JD: I brought these plastics back to my studio to sift, sort, and color-code for my assemblages, sculptures and installations. As I worked with these objects, I became even more fascinated by the way they had been modified and weathered by the ocean and nature's elements. My challenge as an artist was to take these found objects, which might on first meeting have no apparent dialogue, and to work with them until they spoke and told their story, which included those underlying environmental messages inherent in the use of this kind of medium.
John Dahlsen, "Buoy Totems", found plastic objects and stainless steel, 2.2 m x 40 cm base ea.
KB: Your works are more complex than some other so-called environmental art. While it certainly has an underlying message of conservation, it also overpowers its viewers in scale. Your totems stand taller than the viewers and complicate the way we, as consumers, both glorify physical goods and then take them for granted by deeming them garbage.
JD: I see that by making this art, it is a way of sharing my messages for the need to care for our environment with a broad audience. I feel that even if just a fraction of the viewing audience were to experience a shift in their awareness and consciousness about the environment and art, through being exposed to this artwork then it would be worth it. This stems from the fact that I believe presently humanity is at a critical point in time, with our planet currently existing in a fragile ecological state, with global warming hastening unheard of changes, all amplifying the fact that we need all the help we can get.
This is my way of making a difference, and at the same time I'm sharing a positive message about beauty that can be gained from the aesthetic experience of appreciating art, as well as giving examples of how we can recycle and reuse in creative ways. These artworks exemplify my commitment as an artist to express contemporary social and environmental concerns. By presenting this art, to the public it will hopefully have people thinking about the deeper meaning of the work, in particular the environmental issues we currently face.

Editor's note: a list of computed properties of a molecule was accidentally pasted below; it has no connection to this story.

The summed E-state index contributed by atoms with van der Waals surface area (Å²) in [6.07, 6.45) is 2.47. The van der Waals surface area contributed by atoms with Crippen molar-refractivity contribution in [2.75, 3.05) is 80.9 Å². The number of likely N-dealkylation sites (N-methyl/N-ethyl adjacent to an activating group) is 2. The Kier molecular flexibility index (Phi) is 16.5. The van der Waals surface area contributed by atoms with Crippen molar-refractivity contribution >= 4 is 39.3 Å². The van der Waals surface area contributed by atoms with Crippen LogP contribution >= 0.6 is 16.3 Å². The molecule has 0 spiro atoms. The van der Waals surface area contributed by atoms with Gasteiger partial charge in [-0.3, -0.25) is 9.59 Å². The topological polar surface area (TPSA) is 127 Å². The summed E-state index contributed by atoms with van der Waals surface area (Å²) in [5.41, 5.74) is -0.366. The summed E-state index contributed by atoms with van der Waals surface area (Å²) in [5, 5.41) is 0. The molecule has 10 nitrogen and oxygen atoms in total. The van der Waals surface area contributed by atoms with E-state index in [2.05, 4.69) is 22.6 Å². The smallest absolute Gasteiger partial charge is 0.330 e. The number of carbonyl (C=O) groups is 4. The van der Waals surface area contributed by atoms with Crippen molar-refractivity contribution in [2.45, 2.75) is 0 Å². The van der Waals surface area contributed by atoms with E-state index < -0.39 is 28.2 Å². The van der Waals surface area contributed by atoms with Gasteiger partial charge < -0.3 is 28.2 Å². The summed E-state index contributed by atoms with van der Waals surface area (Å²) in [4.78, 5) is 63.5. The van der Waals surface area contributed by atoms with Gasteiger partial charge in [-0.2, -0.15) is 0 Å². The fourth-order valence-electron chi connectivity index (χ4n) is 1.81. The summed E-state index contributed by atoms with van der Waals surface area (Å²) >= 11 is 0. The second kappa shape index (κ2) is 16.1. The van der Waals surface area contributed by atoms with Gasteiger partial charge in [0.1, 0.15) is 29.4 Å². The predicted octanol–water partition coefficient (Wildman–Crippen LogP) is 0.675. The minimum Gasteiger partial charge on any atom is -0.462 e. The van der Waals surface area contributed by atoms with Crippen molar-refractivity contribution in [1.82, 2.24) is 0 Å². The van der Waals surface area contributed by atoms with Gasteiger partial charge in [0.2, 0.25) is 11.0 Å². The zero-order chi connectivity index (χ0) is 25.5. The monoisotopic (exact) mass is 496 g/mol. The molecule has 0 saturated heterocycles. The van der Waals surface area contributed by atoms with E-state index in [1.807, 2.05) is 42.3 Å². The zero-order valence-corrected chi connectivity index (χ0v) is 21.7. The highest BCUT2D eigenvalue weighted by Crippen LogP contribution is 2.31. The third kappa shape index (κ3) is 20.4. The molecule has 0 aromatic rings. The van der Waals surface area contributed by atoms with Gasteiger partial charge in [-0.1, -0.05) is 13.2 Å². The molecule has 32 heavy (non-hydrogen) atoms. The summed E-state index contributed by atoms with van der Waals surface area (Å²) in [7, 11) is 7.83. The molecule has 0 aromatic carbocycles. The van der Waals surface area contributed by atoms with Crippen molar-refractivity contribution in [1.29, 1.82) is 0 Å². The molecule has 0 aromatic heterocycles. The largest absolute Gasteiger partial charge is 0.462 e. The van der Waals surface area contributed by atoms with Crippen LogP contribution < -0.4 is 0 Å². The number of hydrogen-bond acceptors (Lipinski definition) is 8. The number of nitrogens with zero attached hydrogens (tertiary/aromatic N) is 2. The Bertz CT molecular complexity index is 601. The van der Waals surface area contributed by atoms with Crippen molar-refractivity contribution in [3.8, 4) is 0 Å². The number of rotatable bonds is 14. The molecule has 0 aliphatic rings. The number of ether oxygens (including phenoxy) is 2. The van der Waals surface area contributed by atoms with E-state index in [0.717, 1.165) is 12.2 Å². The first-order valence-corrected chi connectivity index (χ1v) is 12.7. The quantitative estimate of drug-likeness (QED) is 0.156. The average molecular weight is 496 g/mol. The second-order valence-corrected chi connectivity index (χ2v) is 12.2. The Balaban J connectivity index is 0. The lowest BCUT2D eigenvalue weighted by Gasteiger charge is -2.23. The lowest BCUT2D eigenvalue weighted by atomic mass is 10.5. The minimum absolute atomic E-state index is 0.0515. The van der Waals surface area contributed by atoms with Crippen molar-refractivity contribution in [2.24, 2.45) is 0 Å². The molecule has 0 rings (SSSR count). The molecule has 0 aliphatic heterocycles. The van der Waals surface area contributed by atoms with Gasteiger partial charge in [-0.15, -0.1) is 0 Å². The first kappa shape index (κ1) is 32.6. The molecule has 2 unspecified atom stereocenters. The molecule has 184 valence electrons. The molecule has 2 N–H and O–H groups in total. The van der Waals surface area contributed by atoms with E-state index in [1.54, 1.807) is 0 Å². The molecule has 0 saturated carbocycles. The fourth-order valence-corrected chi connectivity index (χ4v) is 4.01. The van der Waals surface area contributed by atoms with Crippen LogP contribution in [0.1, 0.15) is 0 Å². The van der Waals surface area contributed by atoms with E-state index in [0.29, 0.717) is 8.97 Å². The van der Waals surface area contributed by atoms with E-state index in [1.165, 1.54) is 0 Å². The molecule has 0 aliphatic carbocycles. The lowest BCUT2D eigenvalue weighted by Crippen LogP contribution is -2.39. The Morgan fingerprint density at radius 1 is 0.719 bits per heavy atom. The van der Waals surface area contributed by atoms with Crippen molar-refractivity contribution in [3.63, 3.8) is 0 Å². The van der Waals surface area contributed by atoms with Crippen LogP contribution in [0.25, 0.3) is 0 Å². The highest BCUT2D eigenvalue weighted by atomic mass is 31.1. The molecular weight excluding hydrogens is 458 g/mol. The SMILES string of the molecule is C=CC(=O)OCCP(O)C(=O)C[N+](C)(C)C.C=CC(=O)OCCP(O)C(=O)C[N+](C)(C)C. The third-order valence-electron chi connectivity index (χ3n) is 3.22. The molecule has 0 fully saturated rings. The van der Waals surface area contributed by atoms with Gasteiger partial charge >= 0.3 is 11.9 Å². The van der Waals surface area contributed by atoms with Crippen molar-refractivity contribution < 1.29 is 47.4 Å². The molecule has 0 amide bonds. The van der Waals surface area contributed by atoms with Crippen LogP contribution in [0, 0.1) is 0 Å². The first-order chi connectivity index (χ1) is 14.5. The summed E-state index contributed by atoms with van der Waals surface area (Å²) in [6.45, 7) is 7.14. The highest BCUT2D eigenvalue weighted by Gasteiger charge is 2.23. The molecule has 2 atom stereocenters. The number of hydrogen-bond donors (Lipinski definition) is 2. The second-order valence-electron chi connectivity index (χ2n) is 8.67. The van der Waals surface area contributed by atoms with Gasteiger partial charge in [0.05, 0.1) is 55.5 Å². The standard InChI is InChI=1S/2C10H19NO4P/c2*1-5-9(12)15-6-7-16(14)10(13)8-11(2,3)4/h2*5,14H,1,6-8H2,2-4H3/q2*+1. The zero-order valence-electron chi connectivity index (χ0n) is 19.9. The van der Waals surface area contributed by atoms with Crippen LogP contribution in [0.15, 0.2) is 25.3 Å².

I hope these works will act as a constant reminder to people about awareness. I would like them to find enjoyment the work on many levels and find themselves becoming identified in various ways with each of the artworks they see. I also look forward to the possible discussion that these works may generate as a result. I say these things as being possibilities, bearing in mind as well that comments are regularly made to me about people's consciousness, while walking the beach, being awakened after seeing my found plastic object artworks, similarly with seeing my recycled plastic bag series, people have marveled at the creative way I am presenting the recycling theme in an aesthetic way. With this in mind, I leave the final alchemy of the work to the viewer with the possibility they may experience deep perceptual shifts and have a positive aesthetic experience as they interact with my art.
John Dahlsen is based in Byron Bay Australia. He studied in Melbourne at the Victorian College of the Arts and at the Melbourne College of Advanced Education. He won numerous awards including Australia's prestigious Wynne Prize, Geraldton Art Prize and the mixed media/new media award at the 2003 Florence Biennial. For 25 years he has had regular solo and group exhibitions in Australia, in both commercial and regional galleries and internationally, in USA and Europe, where he is also represented in major public and private collections in Australia, New York, Milan, Belgium, and Amsterdam. He had a major solo exhibition of his work at the Tweed Regional Art Gallery in February 2005 and his sculpture "Pink Shard" made from fused toughened glass panels with a plastic interlayer bearing image won him another award, at the 2005 Thursday Plantation East Coast Sculpture Show. During June 2006, he had a solo exhibition at parliament house in Sydney. His most recent exhibition was in New York from November-December of 2007, in "Ecological Integrity / On The Brink". www.johndahlsen.com
First Person Artist is a weekly column by artist Kimberly Brooks in which she provides commentary on the creative process and showcases artists' work from around the world. Come back every Saturday for more Kimberly Brooks. You can view more interviews and essays at www.firstpersonartist.com